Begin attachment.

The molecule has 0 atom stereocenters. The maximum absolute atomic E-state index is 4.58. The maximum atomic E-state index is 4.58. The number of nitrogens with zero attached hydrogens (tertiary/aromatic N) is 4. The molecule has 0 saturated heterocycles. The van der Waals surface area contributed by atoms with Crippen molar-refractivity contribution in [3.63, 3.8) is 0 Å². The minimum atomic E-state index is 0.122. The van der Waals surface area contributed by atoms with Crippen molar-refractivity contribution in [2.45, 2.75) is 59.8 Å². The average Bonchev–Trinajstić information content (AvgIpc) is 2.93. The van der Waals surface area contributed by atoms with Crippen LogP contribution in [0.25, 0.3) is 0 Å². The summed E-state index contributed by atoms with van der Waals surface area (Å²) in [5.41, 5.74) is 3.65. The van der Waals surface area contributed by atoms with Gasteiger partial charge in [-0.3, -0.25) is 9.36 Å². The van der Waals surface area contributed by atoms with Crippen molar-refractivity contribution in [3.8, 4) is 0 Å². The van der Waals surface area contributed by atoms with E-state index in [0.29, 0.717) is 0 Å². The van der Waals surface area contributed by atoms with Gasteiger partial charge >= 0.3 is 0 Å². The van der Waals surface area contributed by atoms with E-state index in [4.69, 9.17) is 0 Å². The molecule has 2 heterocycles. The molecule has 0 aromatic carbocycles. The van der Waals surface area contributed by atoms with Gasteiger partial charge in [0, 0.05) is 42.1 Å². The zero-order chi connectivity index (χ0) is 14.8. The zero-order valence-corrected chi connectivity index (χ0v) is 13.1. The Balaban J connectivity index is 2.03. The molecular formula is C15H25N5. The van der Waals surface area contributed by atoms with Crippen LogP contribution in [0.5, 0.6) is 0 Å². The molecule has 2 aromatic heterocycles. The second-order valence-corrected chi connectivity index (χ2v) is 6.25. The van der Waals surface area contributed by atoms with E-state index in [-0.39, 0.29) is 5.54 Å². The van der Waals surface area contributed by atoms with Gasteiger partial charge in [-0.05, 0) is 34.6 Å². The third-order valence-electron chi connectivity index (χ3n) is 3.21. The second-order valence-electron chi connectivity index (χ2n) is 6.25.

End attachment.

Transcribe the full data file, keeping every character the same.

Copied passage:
The molecule has 0 atom stereocenters. The maximum absolute atomic E-state index is 4.58. The maximum atomic E-state index is 4.58. The number of nitrogens with zero attached hydrogens (tertiary/aromatic N) is 4. The molecule has 0 saturated heterocycles. The van der Waals surface area contributed by atoms with Crippen molar-refractivity contribution in [3.63, 3.8) is 0 Å². The minimum atomic E-state index is 0.122. The van der Waals surface area contributed by atoms with Crippen molar-refractivity contribution in [2.45, 2.75) is 59.8 Å². The average Bonchev–Trinajstić information content (AvgIpc) is 2.93. The van der Waals surface area contributed by atoms with Crippen LogP contribution in [0.25, 0.3) is 0 Å². The summed E-state index contributed by atoms with van der Waals surface area (Å²) in [5.41, 5.74) is 3.65. The van der Waals surface area contributed by atoms with Gasteiger partial charge in [-0.3, -0.25) is 9.36 Å². The van der Waals surface area contributed by atoms with Crippen molar-refractivity contribution in [3.8, 4) is 0 Å². The van der Waals surface area contributed by atoms with E-state index in [0.29, 0.717) is 0 Å². The van der Waals surface area contributed by atoms with Gasteiger partial charge >= 0.3 is 0 Å². The van der Waals surface area contributed by atoms with E-state index in [4.69, 9.17) is 0 Å². The molecule has 2 heterocycles. The molecule has 0 aromatic carbocycles. The van der Waals surface area contributed by atoms with Gasteiger partial charge in [0, 0.05) is 42.1 Å². The zero-order chi connectivity index (χ0) is 14.8. The zero-order valence-corrected chi connectivity index (χ0v) is 13.1. The Balaban J connectivity index is 2.03. The molecular formula is C15H25N5. The van der Waals surface area contributed by atoms with Crippen LogP contribution in [0.5, 0.6) is 0 Å². The molecule has 2 aromatic heterocycles. The second-order valence-corrected chi connectivity index (χ2v) is 6.25. The van der Waals surface area contributed by atoms with E-state index in [-0.39, 0.29) is 5.54 Å². The van der Waals surface area contributed by atoms with Gasteiger partial charge in [-0.05, 0) is 34.6 Å². The third-order valence-electron chi connectivity index (χ3n) is 3.21. The second-order valence-electron chi connectivity index (χ2n) is 6.25.